By 2033, the Max Planck Society will replace all of its low-rise buildings on campus from the 1970s with modern, multi-storey buildings that seal less space and allow for shorter distances to the subway.
The campus in Martinsade will completely change its face over the next ten years. All buildings of the Max Planck Society (MPG) are gradually being demolished and replaced by new ones. The motto is: “The new scientific orientation of the U-Bahn-oriented top international research: a completely refurbished campus,” said Christoph Nagel-Hirshauer from the German MPG General Administration on Tuesday at Pleneger municipal councils. The massive project is being financed with 500 million euros, which the Free State is providing with special funding specifically for the Martinsade campus.
For more than half a century, the Max Planck Society’s institutions in Martinsried have formed the heart of the sprawling campus with universities, the Bio-Center and the Innovation and Start-up Center (IZB) for Biotechnology. Nagel-Hirshauer at the local council said the 50-year-old flat building shows strong signs of wear. The construction of the metro from Groadern to campus triggered MPI’s deliberations for a total solution: “We want to create an ecologically-oriented, as climate-neutral as possible, a newly oriented scientific institution, a center for modern biosciences.” International Lighthouse Project.” The motto is “towards the subway”, and associated with it is a mobility concept that “moves away from the car” and strives for shorter distances. In the past, the MPG “did not take advantage of existing building rights”; Ultimately, it was about the redevelopment of an area of 75,000 square meters. And: “We want to use less floor space. That means we’re going to build something, four to five floors.” The current design with flat buildings means “more ceilings” and is not “future-oriented”.
From 2026 – at the same time as U 6 becomes operational – “partial dismantling” is planned. Smaller parts of the building – such as the animal house – could be continued to be used, and the temporary use of containers is also being considered. “We have plenty of space,” Nagel-Hirshauer said. In any case, operations will “continue”, even if restrictions are expected. First of all, new buildings will be constructed in two phases, only then will the transfer take place. Also think about temporary arrangements. A new boarding house is also planned. Huge military effort to be dealt with “in close cooperation with the municipality of Planeg” –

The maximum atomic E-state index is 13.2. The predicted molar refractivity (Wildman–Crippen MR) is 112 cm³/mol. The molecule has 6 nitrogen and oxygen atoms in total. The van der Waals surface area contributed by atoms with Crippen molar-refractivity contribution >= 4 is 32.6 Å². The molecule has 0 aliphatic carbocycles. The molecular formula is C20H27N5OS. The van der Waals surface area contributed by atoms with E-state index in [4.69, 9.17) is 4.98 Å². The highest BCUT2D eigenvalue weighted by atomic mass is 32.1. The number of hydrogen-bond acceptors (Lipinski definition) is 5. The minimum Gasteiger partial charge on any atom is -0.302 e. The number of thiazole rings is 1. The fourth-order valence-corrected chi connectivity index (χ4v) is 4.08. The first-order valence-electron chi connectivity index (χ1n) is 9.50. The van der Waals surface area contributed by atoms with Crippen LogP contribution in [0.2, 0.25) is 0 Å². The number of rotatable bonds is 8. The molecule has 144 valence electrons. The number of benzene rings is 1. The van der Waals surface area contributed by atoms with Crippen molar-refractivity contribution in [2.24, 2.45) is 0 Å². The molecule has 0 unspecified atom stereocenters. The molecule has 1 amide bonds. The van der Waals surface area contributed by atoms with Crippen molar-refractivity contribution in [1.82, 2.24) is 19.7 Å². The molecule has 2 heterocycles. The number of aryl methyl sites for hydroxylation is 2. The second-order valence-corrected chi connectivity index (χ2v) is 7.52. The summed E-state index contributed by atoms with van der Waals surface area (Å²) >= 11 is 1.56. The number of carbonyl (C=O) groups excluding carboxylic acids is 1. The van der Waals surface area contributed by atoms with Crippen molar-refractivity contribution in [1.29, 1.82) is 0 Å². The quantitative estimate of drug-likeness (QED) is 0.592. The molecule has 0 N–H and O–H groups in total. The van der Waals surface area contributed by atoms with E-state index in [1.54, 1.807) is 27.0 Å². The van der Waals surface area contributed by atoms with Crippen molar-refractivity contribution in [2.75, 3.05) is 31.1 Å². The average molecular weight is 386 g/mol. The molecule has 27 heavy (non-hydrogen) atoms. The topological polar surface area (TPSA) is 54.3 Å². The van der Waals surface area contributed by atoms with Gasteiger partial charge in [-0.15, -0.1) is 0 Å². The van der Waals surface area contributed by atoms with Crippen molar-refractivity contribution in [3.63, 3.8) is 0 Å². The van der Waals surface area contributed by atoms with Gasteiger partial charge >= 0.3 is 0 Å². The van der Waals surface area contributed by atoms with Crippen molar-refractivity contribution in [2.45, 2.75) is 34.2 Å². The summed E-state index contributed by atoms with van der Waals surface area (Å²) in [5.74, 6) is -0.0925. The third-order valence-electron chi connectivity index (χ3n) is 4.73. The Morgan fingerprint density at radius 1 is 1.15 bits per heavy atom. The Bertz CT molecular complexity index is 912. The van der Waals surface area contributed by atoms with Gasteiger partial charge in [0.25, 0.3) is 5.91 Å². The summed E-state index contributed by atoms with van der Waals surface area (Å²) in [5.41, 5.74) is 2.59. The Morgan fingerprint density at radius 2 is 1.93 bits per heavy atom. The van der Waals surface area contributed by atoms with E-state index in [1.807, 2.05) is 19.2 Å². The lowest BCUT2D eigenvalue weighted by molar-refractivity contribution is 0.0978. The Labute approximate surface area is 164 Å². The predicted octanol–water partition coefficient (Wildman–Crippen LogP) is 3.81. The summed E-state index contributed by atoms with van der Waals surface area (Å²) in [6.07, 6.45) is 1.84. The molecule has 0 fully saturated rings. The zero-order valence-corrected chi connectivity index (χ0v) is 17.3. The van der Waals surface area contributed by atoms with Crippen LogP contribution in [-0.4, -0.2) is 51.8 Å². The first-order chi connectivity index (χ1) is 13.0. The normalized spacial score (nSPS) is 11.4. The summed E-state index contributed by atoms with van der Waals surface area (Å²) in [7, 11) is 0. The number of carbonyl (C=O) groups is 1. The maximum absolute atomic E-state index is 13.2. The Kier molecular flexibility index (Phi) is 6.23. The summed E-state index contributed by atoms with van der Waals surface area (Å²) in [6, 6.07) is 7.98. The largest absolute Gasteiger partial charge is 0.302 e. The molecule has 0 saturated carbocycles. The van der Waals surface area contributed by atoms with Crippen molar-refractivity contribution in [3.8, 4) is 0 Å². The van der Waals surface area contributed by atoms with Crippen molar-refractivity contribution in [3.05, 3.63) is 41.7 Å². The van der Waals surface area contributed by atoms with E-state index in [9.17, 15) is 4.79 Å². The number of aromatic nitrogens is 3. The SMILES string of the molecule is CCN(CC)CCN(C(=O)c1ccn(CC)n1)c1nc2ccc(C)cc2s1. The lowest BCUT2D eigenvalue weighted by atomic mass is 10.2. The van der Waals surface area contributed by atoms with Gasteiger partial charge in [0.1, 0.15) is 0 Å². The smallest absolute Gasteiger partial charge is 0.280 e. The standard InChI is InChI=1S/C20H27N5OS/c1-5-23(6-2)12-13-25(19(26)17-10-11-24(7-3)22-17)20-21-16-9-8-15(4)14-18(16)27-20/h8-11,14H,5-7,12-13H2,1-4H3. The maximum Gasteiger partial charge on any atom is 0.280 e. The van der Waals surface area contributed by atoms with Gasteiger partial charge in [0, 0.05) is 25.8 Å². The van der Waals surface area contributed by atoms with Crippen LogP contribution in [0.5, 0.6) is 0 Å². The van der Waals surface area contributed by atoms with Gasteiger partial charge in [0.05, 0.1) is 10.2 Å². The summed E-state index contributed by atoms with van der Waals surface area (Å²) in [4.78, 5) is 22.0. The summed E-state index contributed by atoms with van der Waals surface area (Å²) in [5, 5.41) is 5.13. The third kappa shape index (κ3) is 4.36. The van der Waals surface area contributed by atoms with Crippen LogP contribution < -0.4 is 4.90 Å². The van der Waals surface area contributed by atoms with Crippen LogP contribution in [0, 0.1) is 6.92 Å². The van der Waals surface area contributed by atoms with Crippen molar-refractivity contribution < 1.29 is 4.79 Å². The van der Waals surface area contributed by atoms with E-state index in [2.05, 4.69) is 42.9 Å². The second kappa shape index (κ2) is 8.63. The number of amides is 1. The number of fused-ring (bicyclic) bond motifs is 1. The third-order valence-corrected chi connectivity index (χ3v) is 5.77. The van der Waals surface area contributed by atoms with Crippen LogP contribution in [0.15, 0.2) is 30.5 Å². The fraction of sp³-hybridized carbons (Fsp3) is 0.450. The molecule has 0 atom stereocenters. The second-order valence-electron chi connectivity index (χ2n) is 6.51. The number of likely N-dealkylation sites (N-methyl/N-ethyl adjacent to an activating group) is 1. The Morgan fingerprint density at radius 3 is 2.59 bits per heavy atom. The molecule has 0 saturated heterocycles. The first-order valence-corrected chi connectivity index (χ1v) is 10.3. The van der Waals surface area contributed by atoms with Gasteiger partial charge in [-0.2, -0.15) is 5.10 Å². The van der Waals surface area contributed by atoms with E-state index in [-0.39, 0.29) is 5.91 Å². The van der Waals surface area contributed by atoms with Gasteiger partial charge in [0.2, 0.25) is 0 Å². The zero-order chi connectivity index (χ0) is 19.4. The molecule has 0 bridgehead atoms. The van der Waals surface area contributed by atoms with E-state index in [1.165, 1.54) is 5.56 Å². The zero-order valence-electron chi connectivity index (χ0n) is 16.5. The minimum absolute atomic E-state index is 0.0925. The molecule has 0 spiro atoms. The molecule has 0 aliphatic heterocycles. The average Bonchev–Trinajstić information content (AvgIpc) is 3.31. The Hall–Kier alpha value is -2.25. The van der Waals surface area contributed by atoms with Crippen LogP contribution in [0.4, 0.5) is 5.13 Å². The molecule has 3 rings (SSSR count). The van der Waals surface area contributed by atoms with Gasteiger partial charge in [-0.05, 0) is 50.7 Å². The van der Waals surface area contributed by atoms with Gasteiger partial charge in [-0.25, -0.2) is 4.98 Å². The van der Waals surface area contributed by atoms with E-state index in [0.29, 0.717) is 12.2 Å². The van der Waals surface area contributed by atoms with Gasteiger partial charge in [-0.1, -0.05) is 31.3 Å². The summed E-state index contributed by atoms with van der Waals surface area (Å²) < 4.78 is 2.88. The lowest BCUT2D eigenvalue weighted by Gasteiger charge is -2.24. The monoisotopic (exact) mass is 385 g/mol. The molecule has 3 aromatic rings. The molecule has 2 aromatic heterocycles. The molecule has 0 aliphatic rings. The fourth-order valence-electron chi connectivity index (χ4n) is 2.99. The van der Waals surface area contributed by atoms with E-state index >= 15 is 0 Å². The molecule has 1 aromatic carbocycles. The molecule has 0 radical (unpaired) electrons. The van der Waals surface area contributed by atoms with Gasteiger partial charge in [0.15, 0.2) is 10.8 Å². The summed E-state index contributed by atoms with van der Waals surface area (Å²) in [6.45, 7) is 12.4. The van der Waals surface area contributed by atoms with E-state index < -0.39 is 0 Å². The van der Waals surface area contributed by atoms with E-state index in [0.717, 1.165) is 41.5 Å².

The community plays a central role in planning anyway. Because it only takes two years to prepare the development plan – “a sporty undertaking,” said Ursula Jansson from the building authority. If Nagel-Hirshauer, who is also an architect, is wanted, a new data center will be a priority. In addition, there is a “own power supply complex”, negotiations are already underway with municipal utilities. Day care centers will soon be replaced by temporary arrangements. Nagel-Hirschauer is yet to say whether there will be a European awards process and architectural competitions.
With the creation of the Max Planck Institute nearly 50 years ago, the Max Planck Society laid the foundation stone for today’s biotech campus. Previously, the Municipality of Planeg, under Mayor Richard Naumann (SPD), issued a vast area specifically for the disposal of scientific projects. Over the years, one of the world’s most important scientific centers, also affectionately known as the “Bio-Valley Martinsride”, has emerged.
At present about 100 companies and scientific institutions are counted here. About 1,100 people are employed in 15 scientific departments in two institutes of MP alone. About 850 scientists from 45 countries are currently working at the Max Planck Institute for Biochemistry, 300 at the Max Planck Institute for Neurobiology. In addition, CVIZEN has the affiliated MPI for Ornithology, which is soon to be merged with the Martinsaid Institutes to form the “MPI for Biological Intelligence”.
Countless international prizes have been awarded to scientists at the MPI Martinsrade, including three Nobel Prizes: to Robert Huber for Chemistry, to Bert Sackmann for Physiology/Medicine, and to Theodor Wolfgang Hans for Physics. Rare
Local councils and Mayor Hermann Nafziger (CSU) of all parliamentary groups were affected. Nafziger believes in a “win-win situation” for everyone involved. Many speakers praised the intention to use tall buildings to take up less space. Nagel-Hirshauer assured that “no tall buildings” were planned, with the ecological aspects rated “very high”. Everything should be ready by 2033.
Web guru. Amateur thinker. Unapologetic problem solver. Zombie expert. Hipster-friendly travel geek. Social mediaholic.